A Brighton University professor has urged the Home Secretary to support calls for more funding for research and trials to fight the disease.
Professor Adrian Bone said that Theresa May’s announcement that she has type 1 diabetes had brought into sharp focus the plight of 400,000 others like her in Britain.
Their condition is estimated to cost the country about £2 billion a year.
Professor Bone, a leading expert on the disease, said: “I greatly sympathise with the Home Secretary and hope she will join us in fighting this distressing and debilitating disease.
“We would very much welcome an increase in funding to research possible cures but also to tackle the serious problem of misdiagnosis among older people.
“This issue is central to the need for a major clinical trial that would not only help to more fully characterise the disease process but at the same time increase awareness and the chances of early diagnosis.”
Professor Bone, professor of cell and molecular biology, leads a Brighton University team of scientists focusing on diabetes.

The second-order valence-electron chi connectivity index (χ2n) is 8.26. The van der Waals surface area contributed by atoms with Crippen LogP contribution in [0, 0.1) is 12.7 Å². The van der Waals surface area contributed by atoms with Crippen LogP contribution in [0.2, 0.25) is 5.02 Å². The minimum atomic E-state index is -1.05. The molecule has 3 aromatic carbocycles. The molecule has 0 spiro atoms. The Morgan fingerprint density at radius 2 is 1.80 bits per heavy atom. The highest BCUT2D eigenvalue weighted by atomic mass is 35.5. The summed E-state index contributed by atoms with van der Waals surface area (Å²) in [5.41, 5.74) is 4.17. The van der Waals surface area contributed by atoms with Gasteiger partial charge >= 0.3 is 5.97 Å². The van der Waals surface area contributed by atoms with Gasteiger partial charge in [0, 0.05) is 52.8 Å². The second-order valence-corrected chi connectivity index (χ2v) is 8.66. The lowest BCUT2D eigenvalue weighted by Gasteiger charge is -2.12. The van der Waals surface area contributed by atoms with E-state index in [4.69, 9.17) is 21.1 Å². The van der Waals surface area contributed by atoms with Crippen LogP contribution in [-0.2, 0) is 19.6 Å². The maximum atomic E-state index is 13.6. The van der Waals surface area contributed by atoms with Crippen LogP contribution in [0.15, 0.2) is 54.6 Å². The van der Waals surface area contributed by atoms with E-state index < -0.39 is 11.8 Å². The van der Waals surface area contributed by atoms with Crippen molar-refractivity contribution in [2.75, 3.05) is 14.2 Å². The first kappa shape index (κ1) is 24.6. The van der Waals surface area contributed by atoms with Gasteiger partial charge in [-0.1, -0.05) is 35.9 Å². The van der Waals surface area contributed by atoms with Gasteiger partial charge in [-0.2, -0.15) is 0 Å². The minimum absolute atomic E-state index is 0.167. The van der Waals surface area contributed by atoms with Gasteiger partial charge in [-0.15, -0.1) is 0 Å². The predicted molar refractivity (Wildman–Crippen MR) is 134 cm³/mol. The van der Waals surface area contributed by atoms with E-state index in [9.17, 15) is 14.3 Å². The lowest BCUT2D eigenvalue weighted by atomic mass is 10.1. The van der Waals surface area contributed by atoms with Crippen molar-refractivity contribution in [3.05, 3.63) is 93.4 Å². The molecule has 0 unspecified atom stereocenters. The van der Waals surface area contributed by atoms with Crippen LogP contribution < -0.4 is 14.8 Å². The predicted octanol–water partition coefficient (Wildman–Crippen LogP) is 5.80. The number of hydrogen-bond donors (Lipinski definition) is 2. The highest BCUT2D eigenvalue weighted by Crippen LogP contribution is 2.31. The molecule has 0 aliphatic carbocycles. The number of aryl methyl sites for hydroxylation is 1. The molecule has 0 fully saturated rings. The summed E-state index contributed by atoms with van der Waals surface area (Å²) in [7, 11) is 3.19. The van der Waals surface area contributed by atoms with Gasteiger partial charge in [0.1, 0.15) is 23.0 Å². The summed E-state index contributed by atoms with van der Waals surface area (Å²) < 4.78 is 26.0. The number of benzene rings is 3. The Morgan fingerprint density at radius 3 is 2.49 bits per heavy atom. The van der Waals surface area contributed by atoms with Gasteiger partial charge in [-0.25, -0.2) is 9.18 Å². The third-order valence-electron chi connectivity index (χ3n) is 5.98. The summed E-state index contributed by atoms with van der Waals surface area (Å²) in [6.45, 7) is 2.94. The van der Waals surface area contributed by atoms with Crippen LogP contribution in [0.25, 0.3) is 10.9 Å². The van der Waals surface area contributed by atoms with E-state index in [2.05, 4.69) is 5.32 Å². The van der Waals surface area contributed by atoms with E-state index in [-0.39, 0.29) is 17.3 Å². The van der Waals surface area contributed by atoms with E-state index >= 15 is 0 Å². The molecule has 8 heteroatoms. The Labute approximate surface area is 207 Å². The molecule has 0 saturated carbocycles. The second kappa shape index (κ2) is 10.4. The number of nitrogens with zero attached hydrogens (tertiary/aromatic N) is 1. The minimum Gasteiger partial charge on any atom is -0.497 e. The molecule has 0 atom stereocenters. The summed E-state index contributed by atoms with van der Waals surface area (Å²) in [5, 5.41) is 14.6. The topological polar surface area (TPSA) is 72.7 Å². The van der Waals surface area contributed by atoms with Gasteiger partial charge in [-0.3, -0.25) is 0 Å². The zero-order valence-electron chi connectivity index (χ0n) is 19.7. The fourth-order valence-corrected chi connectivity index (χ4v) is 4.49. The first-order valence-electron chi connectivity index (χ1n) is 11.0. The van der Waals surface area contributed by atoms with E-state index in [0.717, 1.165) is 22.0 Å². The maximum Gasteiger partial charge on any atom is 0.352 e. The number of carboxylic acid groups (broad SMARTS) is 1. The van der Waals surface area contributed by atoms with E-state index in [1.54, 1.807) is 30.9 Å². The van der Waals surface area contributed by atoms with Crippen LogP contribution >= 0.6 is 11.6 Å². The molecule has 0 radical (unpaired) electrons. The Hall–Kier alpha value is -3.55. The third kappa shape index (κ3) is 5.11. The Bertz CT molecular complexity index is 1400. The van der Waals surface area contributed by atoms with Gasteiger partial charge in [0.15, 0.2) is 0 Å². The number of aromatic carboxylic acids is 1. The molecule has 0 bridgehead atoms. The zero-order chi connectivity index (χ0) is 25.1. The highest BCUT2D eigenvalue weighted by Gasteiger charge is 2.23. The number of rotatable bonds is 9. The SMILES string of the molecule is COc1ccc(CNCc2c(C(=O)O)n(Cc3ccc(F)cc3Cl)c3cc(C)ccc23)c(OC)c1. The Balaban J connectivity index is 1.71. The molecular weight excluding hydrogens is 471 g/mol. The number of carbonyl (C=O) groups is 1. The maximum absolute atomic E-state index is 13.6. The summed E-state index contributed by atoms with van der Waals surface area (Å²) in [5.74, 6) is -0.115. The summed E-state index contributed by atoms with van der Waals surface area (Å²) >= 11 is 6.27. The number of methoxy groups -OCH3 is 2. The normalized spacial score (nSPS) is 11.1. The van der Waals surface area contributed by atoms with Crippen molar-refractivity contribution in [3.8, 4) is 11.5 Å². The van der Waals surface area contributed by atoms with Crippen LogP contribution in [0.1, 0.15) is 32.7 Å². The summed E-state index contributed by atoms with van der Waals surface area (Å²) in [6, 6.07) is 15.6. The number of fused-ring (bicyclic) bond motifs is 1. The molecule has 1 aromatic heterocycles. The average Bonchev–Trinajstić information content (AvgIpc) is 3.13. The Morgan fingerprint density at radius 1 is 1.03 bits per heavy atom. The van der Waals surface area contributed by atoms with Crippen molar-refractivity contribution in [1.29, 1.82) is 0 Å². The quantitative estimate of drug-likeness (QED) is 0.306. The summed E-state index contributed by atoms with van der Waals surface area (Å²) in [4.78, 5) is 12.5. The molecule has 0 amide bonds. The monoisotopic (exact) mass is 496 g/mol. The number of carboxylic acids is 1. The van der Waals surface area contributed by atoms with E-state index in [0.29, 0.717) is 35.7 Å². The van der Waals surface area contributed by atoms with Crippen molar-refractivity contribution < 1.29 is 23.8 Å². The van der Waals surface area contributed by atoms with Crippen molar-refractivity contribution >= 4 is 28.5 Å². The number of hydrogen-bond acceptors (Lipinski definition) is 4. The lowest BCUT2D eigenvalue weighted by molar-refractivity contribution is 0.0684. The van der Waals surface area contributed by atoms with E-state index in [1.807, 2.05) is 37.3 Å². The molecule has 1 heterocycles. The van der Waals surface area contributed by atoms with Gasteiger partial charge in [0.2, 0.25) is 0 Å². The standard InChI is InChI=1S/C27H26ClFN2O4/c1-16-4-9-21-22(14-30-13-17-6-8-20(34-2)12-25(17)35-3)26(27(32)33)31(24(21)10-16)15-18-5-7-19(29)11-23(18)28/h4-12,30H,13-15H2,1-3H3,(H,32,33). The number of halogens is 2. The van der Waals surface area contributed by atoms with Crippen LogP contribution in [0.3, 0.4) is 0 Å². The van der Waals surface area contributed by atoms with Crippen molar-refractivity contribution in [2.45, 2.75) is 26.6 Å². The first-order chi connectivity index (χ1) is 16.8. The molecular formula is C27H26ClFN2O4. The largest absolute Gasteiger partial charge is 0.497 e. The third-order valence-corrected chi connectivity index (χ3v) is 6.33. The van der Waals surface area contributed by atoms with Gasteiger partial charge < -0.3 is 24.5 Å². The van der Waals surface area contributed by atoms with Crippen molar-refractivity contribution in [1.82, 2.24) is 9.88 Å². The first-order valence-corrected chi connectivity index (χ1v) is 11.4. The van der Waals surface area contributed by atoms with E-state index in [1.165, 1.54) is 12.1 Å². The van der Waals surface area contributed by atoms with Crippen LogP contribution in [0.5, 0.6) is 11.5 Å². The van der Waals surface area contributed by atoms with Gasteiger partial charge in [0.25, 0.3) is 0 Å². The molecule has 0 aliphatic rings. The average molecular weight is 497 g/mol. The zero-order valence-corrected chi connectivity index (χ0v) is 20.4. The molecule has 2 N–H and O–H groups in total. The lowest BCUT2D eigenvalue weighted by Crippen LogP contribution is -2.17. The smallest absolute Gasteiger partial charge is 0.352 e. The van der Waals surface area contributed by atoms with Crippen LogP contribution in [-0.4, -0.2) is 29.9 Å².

They are working on research into how viral infection may play an important role in triggering the development of diabetes and into the development of a vaccine.
Professor Bone is also looking into ways to stimulate the pancreas to restart the production of insulin in diabetics.
He chaired a roundtable discussion on beta cell renewal which is regarded as a major prospect for helping type 1 patients restart their own insulin production.
The group included leading British and European type 1 diabetes researchers who said that there were too many barriers preventing more clinical trials that could alleviate the disease.
The group is supported by the leading diabetes charity JDRF which claims that people with type 1 diabetes were being denied the opportunity to join trials.
The charity also said that only 3 per cent of patients with type 1 diabetes were taking part in clinical trials.
Its report, which Professor Bone contributed to, was launched at the House of Commons last month (June).
Professor Bone said that type 1 diabetes was on the increase, particularly in children under five, making the need to support research into the condition more urgent than ever.
Type 1 diabetes cannot be prevented by adopting a healthy diet or lifestyle.
Those diagnosed require insulin treatment via injections or a pump every day for the rest of their lives simply to stay alive.